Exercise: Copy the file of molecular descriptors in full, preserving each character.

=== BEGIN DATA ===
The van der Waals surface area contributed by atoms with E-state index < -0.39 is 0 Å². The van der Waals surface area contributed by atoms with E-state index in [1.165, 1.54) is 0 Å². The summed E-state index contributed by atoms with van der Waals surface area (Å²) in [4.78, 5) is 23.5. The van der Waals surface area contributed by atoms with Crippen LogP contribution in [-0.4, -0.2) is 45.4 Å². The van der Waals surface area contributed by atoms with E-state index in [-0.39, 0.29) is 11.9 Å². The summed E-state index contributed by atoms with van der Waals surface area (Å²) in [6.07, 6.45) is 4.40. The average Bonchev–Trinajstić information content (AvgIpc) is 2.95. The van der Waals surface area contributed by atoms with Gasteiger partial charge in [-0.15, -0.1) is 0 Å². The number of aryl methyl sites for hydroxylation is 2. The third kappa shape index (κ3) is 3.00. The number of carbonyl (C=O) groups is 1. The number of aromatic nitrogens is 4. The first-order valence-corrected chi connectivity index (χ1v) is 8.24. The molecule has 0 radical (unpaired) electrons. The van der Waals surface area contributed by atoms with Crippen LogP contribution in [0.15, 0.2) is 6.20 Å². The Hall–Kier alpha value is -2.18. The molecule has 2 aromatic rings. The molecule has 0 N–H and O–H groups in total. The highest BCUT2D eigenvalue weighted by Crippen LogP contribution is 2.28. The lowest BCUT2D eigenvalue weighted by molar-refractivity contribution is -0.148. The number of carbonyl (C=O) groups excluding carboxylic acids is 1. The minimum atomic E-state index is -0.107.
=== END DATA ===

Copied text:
The van der Waals surface area contributed by atoms with E-state index < -0.39 is 0 Å². The van der Waals surface area contributed by atoms with E-state index in [1.165, 1.54) is 0 Å². The summed E-state index contributed by atoms with van der Waals surface area (Å²) in [4.78, 5) is 23.5. The van der Waals surface area contributed by atoms with Crippen LogP contribution in [-0.4, -0.2) is 45.4 Å². The van der Waals surface area contributed by atoms with E-state index in [-0.39, 0.29) is 11.9 Å². The summed E-state index contributed by atoms with van der Waals surface area (Å²) in [6.07, 6.45) is 4.40. The average Bonchev–Trinajstić information content (AvgIpc) is 2.95. The van der Waals surface area contributed by atoms with Gasteiger partial charge in [-0.15, -0.1) is 0 Å². The number of aryl methyl sites for hydroxylation is 2. The third kappa shape index (κ3) is 3.00. The number of carbonyl (C=O) groups is 1. The number of aromatic nitrogens is 4. The first-order valence-corrected chi connectivity index (χ1v) is 8.24. The molecule has 0 radical (unpaired) electrons. The van der Waals surface area contributed by atoms with Crippen LogP contribution in [0.15, 0.2) is 6.20 Å². The Hall–Kier alpha value is -2.18. The molecule has 2 aromatic rings. The molecule has 0 N–H and O–H groups in total. The highest BCUT2D eigenvalue weighted by Crippen LogP contribution is 2.28. The lowest BCUT2D eigenvalue weighted by molar-refractivity contribution is -0.148. The number of carbonyl (C=O) groups excluding carboxylic acids is 1. The minimum atomic E-state index is -0.107.